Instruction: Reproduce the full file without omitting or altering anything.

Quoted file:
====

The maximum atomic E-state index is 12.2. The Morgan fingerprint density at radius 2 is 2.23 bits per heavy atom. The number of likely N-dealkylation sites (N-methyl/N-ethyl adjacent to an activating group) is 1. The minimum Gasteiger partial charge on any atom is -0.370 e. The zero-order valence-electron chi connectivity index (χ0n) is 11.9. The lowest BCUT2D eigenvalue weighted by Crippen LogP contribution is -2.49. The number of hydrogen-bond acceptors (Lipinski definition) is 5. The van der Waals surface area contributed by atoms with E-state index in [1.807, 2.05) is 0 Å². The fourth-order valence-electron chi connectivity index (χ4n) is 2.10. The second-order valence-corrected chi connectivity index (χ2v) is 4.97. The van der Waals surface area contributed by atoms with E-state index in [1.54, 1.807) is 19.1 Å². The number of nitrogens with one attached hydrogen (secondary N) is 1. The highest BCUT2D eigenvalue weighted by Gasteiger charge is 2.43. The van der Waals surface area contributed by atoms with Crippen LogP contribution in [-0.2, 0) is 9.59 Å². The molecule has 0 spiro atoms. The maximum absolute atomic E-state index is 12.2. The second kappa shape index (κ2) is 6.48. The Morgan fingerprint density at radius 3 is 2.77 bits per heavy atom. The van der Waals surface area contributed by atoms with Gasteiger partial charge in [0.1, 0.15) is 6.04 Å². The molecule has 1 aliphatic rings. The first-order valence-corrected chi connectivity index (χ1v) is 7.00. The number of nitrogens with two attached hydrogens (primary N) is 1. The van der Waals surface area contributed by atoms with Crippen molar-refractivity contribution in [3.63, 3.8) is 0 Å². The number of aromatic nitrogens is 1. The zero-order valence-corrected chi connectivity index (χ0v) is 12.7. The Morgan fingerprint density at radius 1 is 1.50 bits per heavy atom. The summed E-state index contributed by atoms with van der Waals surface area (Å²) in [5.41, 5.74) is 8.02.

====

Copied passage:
The maximum atomic E-state index is 12.2. The Morgan fingerprint density at radius 2 is 2.23 bits per heavy atom. The number of likely N-dealkylation sites (N-methyl/N-ethyl adjacent to an activating group) is 1. The minimum Gasteiger partial charge on any atom is -0.370 e. The zero-order valence-electron chi connectivity index (χ0n) is 11.9. The lowest BCUT2D eigenvalue weighted by Crippen LogP contribution is -2.49. The number of hydrogen-bond acceptors (Lipinski definition) is 5. The van der Waals surface area contributed by atoms with E-state index in [1.807, 2.05) is 0 Å². The fourth-order valence-electron chi connectivity index (χ4n) is 2.10. The second-order valence-corrected chi connectivity index (χ2v) is 4.97. The van der Waals surface area contributed by atoms with E-state index in [1.54, 1.807) is 19.1 Å². The number of nitrogens with one attached hydrogen (secondary N) is 1. The highest BCUT2D eigenvalue weighted by Gasteiger charge is 2.43. The van der Waals surface area contributed by atoms with Crippen LogP contribution in [-0.2, 0) is 9.59 Å². The molecule has 0 spiro atoms. The maximum absolute atomic E-state index is 12.2. The second kappa shape index (κ2) is 6.48. The Morgan fingerprint density at radius 3 is 2.77 bits per heavy atom. The van der Waals surface area contributed by atoms with Gasteiger partial charge in [0.1, 0.15) is 6.04 Å². The molecule has 1 aliphatic rings. The first-order valence-corrected chi connectivity index (χ1v) is 7.00. The number of nitrogens with two attached hydrogens (primary N) is 1. The van der Waals surface area contributed by atoms with Crippen molar-refractivity contribution in [3.63, 3.8) is 0 Å². The number of aromatic nitrogens is 1. The zero-order valence-corrected chi connectivity index (χ0v) is 12.7. The Morgan fingerprint density at radius 1 is 1.50 bits per heavy atom. The summed E-state index contributed by atoms with van der Waals surface area (Å²) in [5.41, 5.74) is 8.02.